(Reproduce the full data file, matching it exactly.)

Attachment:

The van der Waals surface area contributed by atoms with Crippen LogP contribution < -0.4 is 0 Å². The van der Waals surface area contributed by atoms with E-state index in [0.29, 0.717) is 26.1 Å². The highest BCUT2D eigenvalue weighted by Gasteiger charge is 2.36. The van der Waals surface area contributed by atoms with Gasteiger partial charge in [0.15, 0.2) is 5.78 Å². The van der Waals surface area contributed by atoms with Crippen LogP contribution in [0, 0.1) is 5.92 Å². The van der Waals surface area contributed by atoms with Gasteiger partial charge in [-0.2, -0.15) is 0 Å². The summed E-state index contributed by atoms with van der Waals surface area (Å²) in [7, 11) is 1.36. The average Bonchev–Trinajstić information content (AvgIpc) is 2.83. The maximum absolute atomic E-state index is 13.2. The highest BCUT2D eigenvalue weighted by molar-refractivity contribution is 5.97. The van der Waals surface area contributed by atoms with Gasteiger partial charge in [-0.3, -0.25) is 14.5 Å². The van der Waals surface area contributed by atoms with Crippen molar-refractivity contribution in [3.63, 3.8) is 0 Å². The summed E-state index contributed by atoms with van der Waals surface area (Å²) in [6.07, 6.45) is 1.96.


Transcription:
The van der Waals surface area contributed by atoms with Crippen LogP contribution < -0.4 is 0 Å². The van der Waals surface area contributed by atoms with E-state index in [0.29, 0.717) is 26.1 Å². The highest BCUT2D eigenvalue weighted by Gasteiger charge is 2.36. The van der Waals surface area contributed by atoms with Gasteiger partial charge in [0.15, 0.2) is 5.78 Å². The van der Waals surface area contributed by atoms with Crippen LogP contribution in [0, 0.1) is 5.92 Å². The van der Waals surface area contributed by atoms with Gasteiger partial charge in [-0.2, -0.15) is 0 Å². The summed E-state index contributed by atoms with van der Waals surface area (Å²) in [7, 11) is 1.36. The average Bonchev–Trinajstić information content (AvgIpc) is 2.83. The maximum absolute atomic E-state index is 13.2. The highest BCUT2D eigenvalue weighted by molar-refractivity contribution is 5.97. The van der Waals surface area contributed by atoms with Gasteiger partial charge in [-0.3, -0.25) is 14.5 Å². The van der Waals surface area contributed by atoms with Crippen molar-refractivity contribution in [3.63, 3.8) is 0 Å². The summed E-state index contributed by atoms with van der Waals surface area (Å²) in [6.07, 6.45) is 1.96.